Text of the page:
Let’s find your dream home!



Every REALTOR® is a real estate agent, but not every real estate agent is a REALTOR®. The National Association of REALTORS® defines a REALTOR® as a federally registered professional who is a member of the National Association of REALTORS® and subscribes to its strict Code of Ethics. 

As a REALTOR®, I am there to guide you through the home buying and/or selling process. This is one of the biggest decisions of your life, and you need a skilled professional to represent you and your family throughout the entire process.

The ideal real estate agent has expertise and specializes in:

Relationships with local Mortgage Loan Officers: Mortgage Loan Officers can answer questions you may have about the pre-approval process and seeing how much home you can afford. 

Get You in The Door: Your agent will set up showings, gather information pertaining to homes in your criteria, and talk with listing agents to get up-to-date status updates on specific homes.

Neighborhood/City Knowledge: Intuitive on specific neighborhoods and parts of town that you are considering. Including but not limited to schools, restaurants, shops, and places of worship.

Attentive/Organized: Your agent is knowledgeable on the required paperwork and processes from beginning to end.

Negotiations: Your agent will submit all offers to the seller’s agent on your behalf, as well as negotiate to get you the best deal possible.


How much can you afford? A general rule of thumb is your monthly mortgage payment should be roughly a third of your monthly income

Down Payment/Cash to close: A common misperception is that you must put down 20% to buy a home. That’s not always the case. There are different loan programs that you can put down as little as 3%. Your credit score is critical for the home-buying process. Credit scores can affect what kind of loan programs you are eligible for. I can connect you with great, local Mortgage Loan Officers that can further explain your options.

Get Pre-Approved: Being pre-approved shows the seller that you’re ready to buy and that you most likely have the funds to purchase the home should they accept your offer. This also helps give you an idea of what you can afford. The pre-approval does not guarantee a loan will be offered so you will want to be careful with your spending during this time. Don’t make any large purchases, change jobs, or add any new lines of credit during this time. Contact me today and I will recommend the best Nashville lenders to get you pre-approved!

3. Tour Homes

Take “inventory” of your home life/situation and decide what aspects of a new home is most important to you and your family. For example, do you need a big kitchen and entertaining space for family and friends, a large bonus room for the kids to have their play area, or a fenced in yard for the dogs?

When you are pre-approved and find the house that you and your family love, then we will go through the offer and negotiation phase.

Here are some home search tips I always tell my clients:

  • Take plenty of pictures
  • Focus on things you can’t change, such as the neighborhood, school zone, lot size, or size of bedrooms
  • Test things as you walk throughout the houses, such as opening and closing windows and doors, turning faucets on and off, and flushing toilets.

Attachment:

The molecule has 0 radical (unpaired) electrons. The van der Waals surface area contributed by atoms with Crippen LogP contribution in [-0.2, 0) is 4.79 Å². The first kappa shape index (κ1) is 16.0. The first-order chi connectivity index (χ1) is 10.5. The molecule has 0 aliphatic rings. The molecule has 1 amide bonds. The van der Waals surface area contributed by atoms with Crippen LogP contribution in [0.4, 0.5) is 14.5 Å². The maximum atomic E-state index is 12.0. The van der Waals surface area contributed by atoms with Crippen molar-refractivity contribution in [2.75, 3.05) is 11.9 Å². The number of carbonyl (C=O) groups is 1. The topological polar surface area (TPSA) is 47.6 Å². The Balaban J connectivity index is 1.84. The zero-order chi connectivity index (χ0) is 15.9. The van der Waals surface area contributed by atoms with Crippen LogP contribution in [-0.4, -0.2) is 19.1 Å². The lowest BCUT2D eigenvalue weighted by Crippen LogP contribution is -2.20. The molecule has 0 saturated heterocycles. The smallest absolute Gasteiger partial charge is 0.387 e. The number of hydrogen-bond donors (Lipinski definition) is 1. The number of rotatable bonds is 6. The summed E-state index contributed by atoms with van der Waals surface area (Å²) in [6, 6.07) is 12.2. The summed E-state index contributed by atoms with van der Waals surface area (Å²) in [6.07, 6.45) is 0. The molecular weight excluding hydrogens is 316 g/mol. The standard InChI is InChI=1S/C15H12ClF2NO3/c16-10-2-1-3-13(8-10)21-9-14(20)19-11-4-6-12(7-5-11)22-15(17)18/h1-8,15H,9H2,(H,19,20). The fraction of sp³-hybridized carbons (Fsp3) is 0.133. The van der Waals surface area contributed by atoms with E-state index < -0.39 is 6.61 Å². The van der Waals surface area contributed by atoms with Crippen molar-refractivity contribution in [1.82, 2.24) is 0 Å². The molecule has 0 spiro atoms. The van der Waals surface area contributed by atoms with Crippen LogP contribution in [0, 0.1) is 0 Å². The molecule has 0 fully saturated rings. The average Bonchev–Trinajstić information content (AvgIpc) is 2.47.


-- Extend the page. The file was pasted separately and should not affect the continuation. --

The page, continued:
To get started, I will run a Comparable Market Analysis report, or a “CMA” for short, to give you a guideline of what other similar sales are in the area over the last few months.

Generally, many sellers price a little on the higher side expecting to negotiate, so we will take that into consideration as well. The state of the market plays a factor, too.

Keep in mind that negotiations happen. The sellers have the option to accept, counter back, or decline our offer.

As a buyer, don’t be afraid to ask for what you want. Whether that be sales price, money toward your closing costs, upgraded appliances, or a paint allowance. You never know what they’re willing to do unless you ask.



Once under contract, I always recommend to buyers to get an inspection on the home. This gives you peace-of-mind that a licensed home inspector has gone through the entire home, from wall to wall and crawlspace to roof, and reported their findings. 

Once you read through the inspection report, decide if there are any issues and/or concerns that you would want to negotiate with the seller. In the contract, there is a “Resolution Period”, where the buyer and seller agree to a certain number of days to agree to repair and replacement terms, if applicable.


All lenders require an appraisal of the home before finalizing the loan and giving you the “clear to close”. Home appraisers consider the neighborhood, housing market, age and condition of the home, etc.

A property title search will ensure that the sellers are truly the owners of the property, and any liens or judgments are disclosed.


The loan is only fully complete after the lender approves the loan and goes through underwriting. You will receive a final approval letter after underwriting reviews your income, checking and savings accounts, credit report, and employment status.

Your lender will go further into detail with you, but Homeowners Insurance is NECESSARY for owning a home.


Line up the movers, sign up for your cable and/or internet, and transfer utilities into your name for closing day.


The final walk-thru is typically the morning of closing, ensuring all negotiated work has been completed. 

The closing process requires a lot of paperwork. Be sure to bring your government-issued photo ID, cashier’s check (if not wired), and any other docs required by the title company or loan officer.

CONGRATS on the purchase of your new home!

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